We are on board with you, Glenn! An excellent example of a very successful program is at the School of Business at UConn, which is headed by my former PhD student at the Isenberg School, Dr. Jose M. Cruz.  Jose is the Director of the Master's program in Business Analytics and Project Management.  With Jose's degrees in computer systems engineering, math, plus an MBA with a concentration in Finance, and a PhD in Management Science, he is interdisciplinary in one body!  

I am very pleased that one of my former undergrads, Emily Covill, is now pursuing a Master's at NCState in analytics with a dream of working in sports analytics!

#3 Fraud and Security. With the number of security breaches on major corporations being reported almost weekly, such as at Target, The Home Depot and more recently at Sony Pictures, there will be a significant increase in investment across the board in safeguarding commerce and privacy on the Internet. The importance of applying analytics methods - from using decision analysis to guide investment choices, to statistical methods, to detect-and-anticipate breaches and optimization models, to improve infrastructure design for safety, reliability and performance - will accelerate and continue to grow in 2015.

Thanks for making this point, Glenn! We have benefited from 2 grants received from the Advanced Cyber Security Center (ACSC) and are continuing to research such issues. Last year, I had a fabulous time at the Boston Analytics conference and spoke on Cybersecurity and Financial Services.  Some of my latest research on the topic is in the paper,  A Multiproduct Network Economic Model of Cybercrime in Financial Services.

#4 Collaboration and Communication
 (aka the soft skills) will emerge as the difference-maker not only in getting the best talent hired into the most coveted roles, but also in enabling more recognition and value to organizations that utilize analytics. Soft skills are important to educate, sell the value of, and, ultimately transform the culture within departments and organizations. But more importantly, these soft skills are essential to clearly convey the context of the problem and to recommend a course of action for a decision-maker to take. That can span from intelligent bots interacting effectively with users in an on-line application, to independent practitioners seeking to build repeat business with a client, to boardroom analysts able to think on their feet and able to describe in plain language the options available and facilitate a decision. Communication includes effective use of visual capabilities from Tufte-proud graphics to interactive, data-rich, drill-down tools as a means, and not an end, to a better decision.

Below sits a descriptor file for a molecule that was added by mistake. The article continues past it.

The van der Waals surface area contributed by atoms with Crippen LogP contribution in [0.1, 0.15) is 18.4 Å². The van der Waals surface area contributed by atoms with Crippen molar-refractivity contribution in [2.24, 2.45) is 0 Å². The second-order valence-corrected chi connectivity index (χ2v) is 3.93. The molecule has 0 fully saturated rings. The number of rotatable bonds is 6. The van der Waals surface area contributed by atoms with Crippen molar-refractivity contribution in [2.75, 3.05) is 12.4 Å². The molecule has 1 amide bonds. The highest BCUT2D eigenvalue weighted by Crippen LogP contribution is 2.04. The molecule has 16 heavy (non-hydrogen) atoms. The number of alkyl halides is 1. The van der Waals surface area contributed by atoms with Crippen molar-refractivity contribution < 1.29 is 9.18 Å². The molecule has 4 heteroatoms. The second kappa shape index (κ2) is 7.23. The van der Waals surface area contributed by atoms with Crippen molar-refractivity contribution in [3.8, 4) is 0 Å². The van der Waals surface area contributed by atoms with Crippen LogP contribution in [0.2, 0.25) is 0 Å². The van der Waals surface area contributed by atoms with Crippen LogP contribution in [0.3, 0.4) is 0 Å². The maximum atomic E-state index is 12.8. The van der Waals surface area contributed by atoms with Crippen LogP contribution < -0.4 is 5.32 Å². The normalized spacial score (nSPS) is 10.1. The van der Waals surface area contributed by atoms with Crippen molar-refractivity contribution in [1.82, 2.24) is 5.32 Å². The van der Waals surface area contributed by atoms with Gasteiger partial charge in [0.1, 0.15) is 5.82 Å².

Several of the department chairs yesterday emphasized the need for more opportunities for students to enhance their communication skills, including, through additional writing and experiences. Our students have many student clubs that they engage in and do community service, all forums for building additional communication skills. Plus, several departments, including my own, have student groups taking part in a variety of regional case competitions with excellent results. 

#5 The INFORMS Certified Analytics Professional (CAP) Program will continue to increase in importance as a qualification of skills and experience. Longer term, as the supply of analytic talent catches up to demand, the CAP program will be recognized as an important differentiator for employment. Currently, the number who are either currently certified or are signed up to take the exam exceeds the rate of the Project Management Professional (PMP) certification, over the same period [4]. To that end, INFORMS should begin a campaign targeted to the "buyer" of analytics to grow awareness of this certification in their hiring decisions.

This is a marvelous initiative on INFORMS' part and for professional communities - thanks for all the hard work!

[1] Research from INFORMS Masters in Analytics Committee, presented at the 2014 INFORMS Annual Meeting (link).
[2] McKinsey Institute: Big Data: The next frontier for innovation, competition and productivity. May 2011
[3] InformationWeek Reports: Big Data Widens Analytics Talent Gap
[4] Presentation, Meeting of INFORMS Board of Directors, November 9, 2014